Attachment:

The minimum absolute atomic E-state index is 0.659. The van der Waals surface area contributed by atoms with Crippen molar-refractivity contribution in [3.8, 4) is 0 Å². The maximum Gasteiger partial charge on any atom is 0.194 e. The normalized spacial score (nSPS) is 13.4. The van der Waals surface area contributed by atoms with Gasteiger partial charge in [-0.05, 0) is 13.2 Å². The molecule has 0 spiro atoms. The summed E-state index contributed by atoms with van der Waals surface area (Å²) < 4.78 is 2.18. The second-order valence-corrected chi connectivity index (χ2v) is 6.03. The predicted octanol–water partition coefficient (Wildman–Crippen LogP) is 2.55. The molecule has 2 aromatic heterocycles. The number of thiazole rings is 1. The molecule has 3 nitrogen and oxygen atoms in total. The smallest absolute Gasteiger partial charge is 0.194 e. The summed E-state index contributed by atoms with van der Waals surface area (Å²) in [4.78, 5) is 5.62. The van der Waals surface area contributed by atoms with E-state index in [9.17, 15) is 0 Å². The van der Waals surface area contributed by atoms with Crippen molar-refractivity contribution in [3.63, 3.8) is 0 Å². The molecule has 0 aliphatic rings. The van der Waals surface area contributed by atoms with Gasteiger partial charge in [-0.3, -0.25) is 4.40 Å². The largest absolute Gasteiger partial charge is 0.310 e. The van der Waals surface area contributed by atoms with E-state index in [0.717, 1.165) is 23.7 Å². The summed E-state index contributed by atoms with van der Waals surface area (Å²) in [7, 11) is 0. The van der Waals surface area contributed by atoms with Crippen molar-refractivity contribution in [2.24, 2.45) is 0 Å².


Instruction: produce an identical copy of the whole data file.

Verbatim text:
The minimum absolute atomic E-state index is 0.659. The van der Waals surface area contributed by atoms with Crippen molar-refractivity contribution in [3.8, 4) is 0 Å². The maximum Gasteiger partial charge on any atom is 0.194 e. The normalized spacial score (nSPS) is 13.4. The van der Waals surface area contributed by atoms with Gasteiger partial charge in [-0.05, 0) is 13.2 Å². The molecule has 0 spiro atoms. The summed E-state index contributed by atoms with van der Waals surface area (Å²) < 4.78 is 2.18. The second-order valence-corrected chi connectivity index (χ2v) is 6.03. The predicted octanol–water partition coefficient (Wildman–Crippen LogP) is 2.55. The molecule has 2 aromatic heterocycles. The number of thiazole rings is 1. The molecule has 3 nitrogen and oxygen atoms in total. The smallest absolute Gasteiger partial charge is 0.194 e. The summed E-state index contributed by atoms with van der Waals surface area (Å²) in [4.78, 5) is 5.62. The van der Waals surface area contributed by atoms with E-state index in [9.17, 15) is 0 Å². The van der Waals surface area contributed by atoms with Crippen molar-refractivity contribution in [3.63, 3.8) is 0 Å². The molecule has 0 aliphatic rings. The van der Waals surface area contributed by atoms with Gasteiger partial charge in [-0.3, -0.25) is 4.40 Å². The largest absolute Gasteiger partial charge is 0.310 e. The van der Waals surface area contributed by atoms with E-state index in [0.717, 1.165) is 23.7 Å². The summed E-state index contributed by atoms with van der Waals surface area (Å²) in [7, 11) is 0. The van der Waals surface area contributed by atoms with Crippen molar-refractivity contribution in [2.24, 2.45) is 0 Å².